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Meanwhile, improvement continues among hurricane-affected mortgages. In fact, delinquency improvements in hurricane-affected areas more than offset slight increases seen elsewhere, bringing the national delinquency rate down to its lowest level in 15 months. All in, hurricane-related delinquencies fell by nearly 30K in May (-20%) with the highest rates of improvement in Irma-affected areas of Florida (-27%).

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The Foreclosure Rate Declines By 19%

Data from ATTOM Data Solutions shows shows a total of 189,870 U.S. properties with a foreclosure filing during the first quarter of 2018, up 4 percent from the previous quarter but still down 19 percent from a year ago and 32 percent below the pre-recession average of 278,912 per quarter from Q1 2006 to Q3 2007 — the sixth consecutive quarter where U.S. foreclosure activity has been below its pre-recession quarterly average.

The report also shows a total of 74,341 U.S. properties with foreclosure filings in March 2018, up 21 percent from an all-time low in the previous month but still down 11 percent from a year ago — the 30th consecutive month with a year-over-year decrease in U.S. foreclosure activity.

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An analysis of foreclosure activity by loan origination year shows that 45 percent of all properties in foreclosure as of the end of the first quarter were tied to loans originated between 2004 and 2008, down from 50 percent as of the end of Q4 2017 and down from 51 percent as of the end of Q1 2017.

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“Less than half of all active foreclosures are now tied to loans originated during the last housing bubble, one of several data milestones in this report showing that the U.S. housing market has mostly cleared out the backlog of bad loans that triggered the housing and financial crisis nearly a decade ago,” said Daren Blomquist, senior vice president at ATTOM Data Solutions. “Meanwhile we are beginning to see early signs that some post-recession loan vintages are defaulting at a slightly elevated rate, a sign that some loosening of lending standards has occurred in recent years. Consequently, foreclosure starts are trending higher compared to a year ago in an increasing number of local markets — some of which are a bit surprising given the overall strength of housing in those markets.”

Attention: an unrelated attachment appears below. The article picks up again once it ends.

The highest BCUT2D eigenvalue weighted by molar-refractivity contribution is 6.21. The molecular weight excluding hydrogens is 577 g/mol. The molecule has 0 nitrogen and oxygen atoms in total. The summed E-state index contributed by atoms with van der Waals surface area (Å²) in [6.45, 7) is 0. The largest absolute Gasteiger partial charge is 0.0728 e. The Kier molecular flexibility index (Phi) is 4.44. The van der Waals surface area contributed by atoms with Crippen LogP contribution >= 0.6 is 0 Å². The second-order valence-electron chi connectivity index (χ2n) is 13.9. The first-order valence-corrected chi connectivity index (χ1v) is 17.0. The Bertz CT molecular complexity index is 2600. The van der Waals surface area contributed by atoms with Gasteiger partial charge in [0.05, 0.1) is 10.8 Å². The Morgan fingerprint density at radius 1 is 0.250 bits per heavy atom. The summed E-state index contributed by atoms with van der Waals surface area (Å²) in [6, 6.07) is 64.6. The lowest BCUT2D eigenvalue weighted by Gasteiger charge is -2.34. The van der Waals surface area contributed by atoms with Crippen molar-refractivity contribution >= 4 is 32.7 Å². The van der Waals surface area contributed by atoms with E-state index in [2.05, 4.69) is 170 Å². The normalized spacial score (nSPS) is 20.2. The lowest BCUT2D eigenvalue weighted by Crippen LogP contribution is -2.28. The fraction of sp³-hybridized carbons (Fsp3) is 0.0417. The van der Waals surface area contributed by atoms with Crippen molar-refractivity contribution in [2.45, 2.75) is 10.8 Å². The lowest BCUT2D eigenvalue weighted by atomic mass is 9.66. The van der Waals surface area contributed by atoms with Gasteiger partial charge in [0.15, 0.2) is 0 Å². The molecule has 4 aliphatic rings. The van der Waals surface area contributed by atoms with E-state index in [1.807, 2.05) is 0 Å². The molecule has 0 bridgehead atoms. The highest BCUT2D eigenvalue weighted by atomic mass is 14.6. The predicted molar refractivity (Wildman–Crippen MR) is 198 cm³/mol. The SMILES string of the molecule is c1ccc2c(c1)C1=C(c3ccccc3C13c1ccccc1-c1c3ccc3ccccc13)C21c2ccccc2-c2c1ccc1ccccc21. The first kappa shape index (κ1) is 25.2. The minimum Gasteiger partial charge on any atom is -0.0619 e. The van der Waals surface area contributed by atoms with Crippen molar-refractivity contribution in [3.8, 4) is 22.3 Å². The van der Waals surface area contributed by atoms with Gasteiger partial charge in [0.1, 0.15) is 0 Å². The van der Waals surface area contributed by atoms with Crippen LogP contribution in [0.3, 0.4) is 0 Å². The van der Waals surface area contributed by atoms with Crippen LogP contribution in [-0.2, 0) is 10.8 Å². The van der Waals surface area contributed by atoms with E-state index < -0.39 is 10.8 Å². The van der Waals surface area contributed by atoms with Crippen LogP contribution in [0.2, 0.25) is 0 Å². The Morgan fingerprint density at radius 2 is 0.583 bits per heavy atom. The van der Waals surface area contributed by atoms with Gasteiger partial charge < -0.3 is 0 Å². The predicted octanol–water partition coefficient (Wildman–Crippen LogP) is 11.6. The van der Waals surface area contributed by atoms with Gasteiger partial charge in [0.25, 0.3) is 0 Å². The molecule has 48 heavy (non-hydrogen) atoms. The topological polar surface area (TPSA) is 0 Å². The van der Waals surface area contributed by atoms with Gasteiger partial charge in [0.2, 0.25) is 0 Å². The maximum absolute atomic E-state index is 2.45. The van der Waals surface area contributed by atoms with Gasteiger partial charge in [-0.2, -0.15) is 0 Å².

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A total of 92,703 U.S. properties started the foreclosure process in Q1 2018, up 8 percent from the previous quarter but still down 10 percent from a year ago — the 11th consecutive quarter with a year-over-year decrease in U.S. foreclosure starts.

Counter to the national trend, 82 of 219 metropolitan statistical areas analyzed in the report (37 percent) posted year-over-year increases in foreclosure starts in the first quarter, up from 20 percent of markets posting year-over-year increases in foreclosure starts in Q1 2017.

Twenty-three of 53 metropolitan statistical areas with at least 1 million people (43 percent) posted a year-over-year increase in foreclosure starts in the first quarter, led by Indianapolis, Indiana.

Foreclosures At A 12-Year Low

Data from ATTOM Data Solutions shows foreclosure filings — default notices, scheduled auctions and bank repossessions — were reported on 676,535 U.S. properties in 2017, down 27 percent from 2016 and down 76 percent from a peak of nearly 2.9 million in 2010 to the lowest level since 2005.

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Those 676,535 properties with foreclosure filings in 2017 represented 0.51 percent of all U.S. housing units, down from 0.70 percent in 2016 and down from a peak of 2.23 percent in 2010 to the lowest level since 2005.

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ATTOM’s year-end foreclosure report is a count of unique properties with a foreclosure filing during the year based on publicly recorded and published foreclosure filings collected in more than 2,500 counties nationwide, with address-level data on more than 23 million foreclosure filings historically also available for license or customized reporting. See full methodology below.

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The report also includes new data for December 2017, when there were 64,651 U.S. properties with foreclosure filings, up 1 percent from the previous month but still down 25 percent from a year ago — the 27th consecutive month with a year-over-year decrease in foreclosure activity.

“Thanks to a housing boom driven primarily by a scarcity of supply, which has helped to limit home purchases to the most highly qualified — and low-risk — borrowers, the U.S. housing market has the luxury of playing a version of foreclosure limbo in which it searches for how low foreclosures can go,” said Daren Blomquist, senior vice president at ATTOM Data Solutions. “There are a few notable local market exceptions playing a different version of foreclosure limbo in which a backlog of legacy foreclosure activity left over from the last housing crisis is still winding its way through a labyrinthine foreclosure process, resulting in incongruous jumps in various stages of foreclosure activity in markets such as New York, New Jersey and DC.”